After impressing a host of renowned judges and besting a slew of worthy competitors with his contemporary take on the kitchen, architect Ed Calma once again emerged as the winner of the prestigious Sub-Zero/Wolf Design contest for the second year in a row. This victory is met with little or no surprise by those that have followed his remarkably groundbreaking career over his many worthwhile years in the industry but for the uninitiated, it seems that a review of his fascinating life and work is in order.

Ed earned his Bachelor’s degree in Architecture from the Pratt Institute of New York (whose long list of notable alumni proudly includes other celebrated architects like Malcolm Holzman and Peter Zumthor). It was during his stay in this private art college that he willingly participated in a student exchange program which gave him the opportunity to study at the famed University of Rome for a year. The exposure to the rich culture, meaningful traditions and grand structures of the beautiful Italian capital left Ed with a deeper appreciation in the field of design and inspired him even more to pursue a master’s degree in Advanced Architectural Design from Columbia University.

Although Ed has been extensively and almost exclusively educated abroad, he is quick to clarify that he does not have a special preference for foreign institutes. He believes that it is the teachers that can greatly define what the school can offer you. “I can only tell you from my firsthand experiences as a student that I had the honor and privilege of having great teachers at the institutions that I attended.” More than just being teachers, they are also design theorists that have a remarkable passion for the arts. Ed adds that, “If you keep your mind open and ready to gain from the interaction and even the critiques that they give you, the knowledge that they have earned from their years of practice can be passed on to you.”

Aside from his teachers, Ed cites Swiss-French architect and designer Le Corbusier and another great figure of 20th-century architecture, Ludwig Mies van der Rohe as his design inspirations. He says that these two people influenced the new generation of modernism by “cutting off the umbilical cord from the past and starting completely from scratch”. To further emphasize his point, he talks about the Barcelona Pavilion designed by Mies van der Rohe for the 1929 International Exposition in Barcelona, Spain. “If you see the pictures of the building from when it was first opened to the public, you notice that the people around it were still dressed in an old fashioned way. It served as a stark contrast against the structure that seemed to come straight out of the future. You then begin to appreciate how ahead Mies van der Rohe was in his thinking.”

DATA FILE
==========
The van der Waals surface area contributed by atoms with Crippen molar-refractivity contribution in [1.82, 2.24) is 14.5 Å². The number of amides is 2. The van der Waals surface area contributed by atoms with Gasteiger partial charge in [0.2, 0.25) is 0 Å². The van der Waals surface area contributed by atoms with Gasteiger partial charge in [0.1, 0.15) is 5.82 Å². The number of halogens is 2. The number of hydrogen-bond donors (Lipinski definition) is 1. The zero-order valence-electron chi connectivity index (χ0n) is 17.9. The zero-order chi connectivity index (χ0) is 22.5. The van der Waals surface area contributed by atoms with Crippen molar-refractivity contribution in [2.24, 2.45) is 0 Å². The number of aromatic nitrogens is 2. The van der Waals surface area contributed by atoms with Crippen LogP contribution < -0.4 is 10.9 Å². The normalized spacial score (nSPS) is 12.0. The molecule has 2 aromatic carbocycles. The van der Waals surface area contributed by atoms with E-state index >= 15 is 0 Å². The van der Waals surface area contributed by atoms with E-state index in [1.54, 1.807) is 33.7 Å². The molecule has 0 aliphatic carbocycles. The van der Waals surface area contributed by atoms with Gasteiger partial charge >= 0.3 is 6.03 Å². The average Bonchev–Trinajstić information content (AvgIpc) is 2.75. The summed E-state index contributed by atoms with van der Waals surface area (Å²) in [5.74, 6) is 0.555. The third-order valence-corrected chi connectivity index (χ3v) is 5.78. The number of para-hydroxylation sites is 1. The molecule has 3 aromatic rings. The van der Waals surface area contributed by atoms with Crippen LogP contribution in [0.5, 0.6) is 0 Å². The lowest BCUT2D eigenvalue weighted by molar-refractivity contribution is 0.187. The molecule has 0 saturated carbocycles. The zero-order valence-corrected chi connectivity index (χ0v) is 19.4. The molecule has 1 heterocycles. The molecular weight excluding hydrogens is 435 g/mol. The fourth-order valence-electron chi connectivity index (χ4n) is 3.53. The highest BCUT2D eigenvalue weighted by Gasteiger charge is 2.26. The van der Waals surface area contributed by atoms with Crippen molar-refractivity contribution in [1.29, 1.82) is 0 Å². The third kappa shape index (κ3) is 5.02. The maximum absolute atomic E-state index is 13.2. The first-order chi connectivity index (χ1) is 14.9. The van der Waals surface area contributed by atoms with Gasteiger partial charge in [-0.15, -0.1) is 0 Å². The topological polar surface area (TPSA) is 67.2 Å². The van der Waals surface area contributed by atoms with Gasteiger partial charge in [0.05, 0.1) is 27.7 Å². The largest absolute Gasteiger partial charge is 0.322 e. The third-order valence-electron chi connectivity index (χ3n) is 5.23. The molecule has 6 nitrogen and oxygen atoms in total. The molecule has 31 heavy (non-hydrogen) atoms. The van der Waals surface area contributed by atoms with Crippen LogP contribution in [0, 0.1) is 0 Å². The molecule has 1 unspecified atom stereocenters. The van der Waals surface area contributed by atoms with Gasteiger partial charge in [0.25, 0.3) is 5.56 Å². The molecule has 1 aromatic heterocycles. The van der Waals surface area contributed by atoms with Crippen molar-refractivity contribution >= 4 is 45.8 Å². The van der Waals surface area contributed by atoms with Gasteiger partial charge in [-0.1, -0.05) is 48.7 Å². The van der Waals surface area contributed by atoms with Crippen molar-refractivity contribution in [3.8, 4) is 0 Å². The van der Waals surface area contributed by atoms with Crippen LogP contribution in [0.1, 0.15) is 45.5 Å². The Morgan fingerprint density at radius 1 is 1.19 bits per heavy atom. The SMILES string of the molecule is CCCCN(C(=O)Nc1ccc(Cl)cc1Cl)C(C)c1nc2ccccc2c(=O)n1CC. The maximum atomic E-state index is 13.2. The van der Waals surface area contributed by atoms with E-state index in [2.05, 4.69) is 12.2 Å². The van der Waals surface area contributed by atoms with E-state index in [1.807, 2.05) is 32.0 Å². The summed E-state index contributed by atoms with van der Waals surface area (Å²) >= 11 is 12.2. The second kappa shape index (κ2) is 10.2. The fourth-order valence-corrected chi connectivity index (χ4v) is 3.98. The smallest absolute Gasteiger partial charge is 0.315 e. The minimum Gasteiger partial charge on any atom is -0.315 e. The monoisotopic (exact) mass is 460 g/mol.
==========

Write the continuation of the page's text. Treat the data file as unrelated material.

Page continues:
Upon examining Ed’s body of work, it seems that he has the rare ability to produce forward-looking buildings as well. However, he claims that it is difficult for him to pin down his design philosophy on a singular idea. “I approach every single project that I work on without any preconceptions of what I am going to do. I look at a site and let it inspire me to create something that is unique and identifiable to that space alone.” For him, it is impossible to recreate something that has already been constructed in the past, even if it was your own work. “You can’t take a certain building that you have already done and just duplicate it in another location”, he asserts.

Ed puts this design principle to good use in the Ayala Mind Museum, one of his latest and admittedly most memorable projects. “The people behind this endeavor have a clear vision of what they want to accomplish but they have given me the creative freedom to come up with ideas on how to carry the plan out. It’s always a pleasure to work with people that are open to new possibilities in the pursuit of building something that would have a positive impact on people, especially children.” The impact that Ed is referring to will be realized by introducing children to the concept of actively interacting with interesting exhibits, instead of just looking at displays. He hopes that this will prove to be a step towards using art as a medium to explain science in a manner that children can identify with and relate to so that they will no longer be intimidated of the latter.

This aspiration is a clear and accurate reflection of his principles as an architect. Ultimately, Ed is concerned about designing according to your era. He says that as a designer, your work should always consistently be informed and influenced by what goes on around you. “Learn from the past but do not imitate it. Copying a historical structure would be impractical because the resources that we have and the things that we need now are drastically different from before”, he shares. According to Ed, the existence of an excellent building greatly depends on how we understand the current human condition and eventually utilize the technological advancements that have been made available to us.

Written by Therese Dehesa

Photographed by Ron Mendoza

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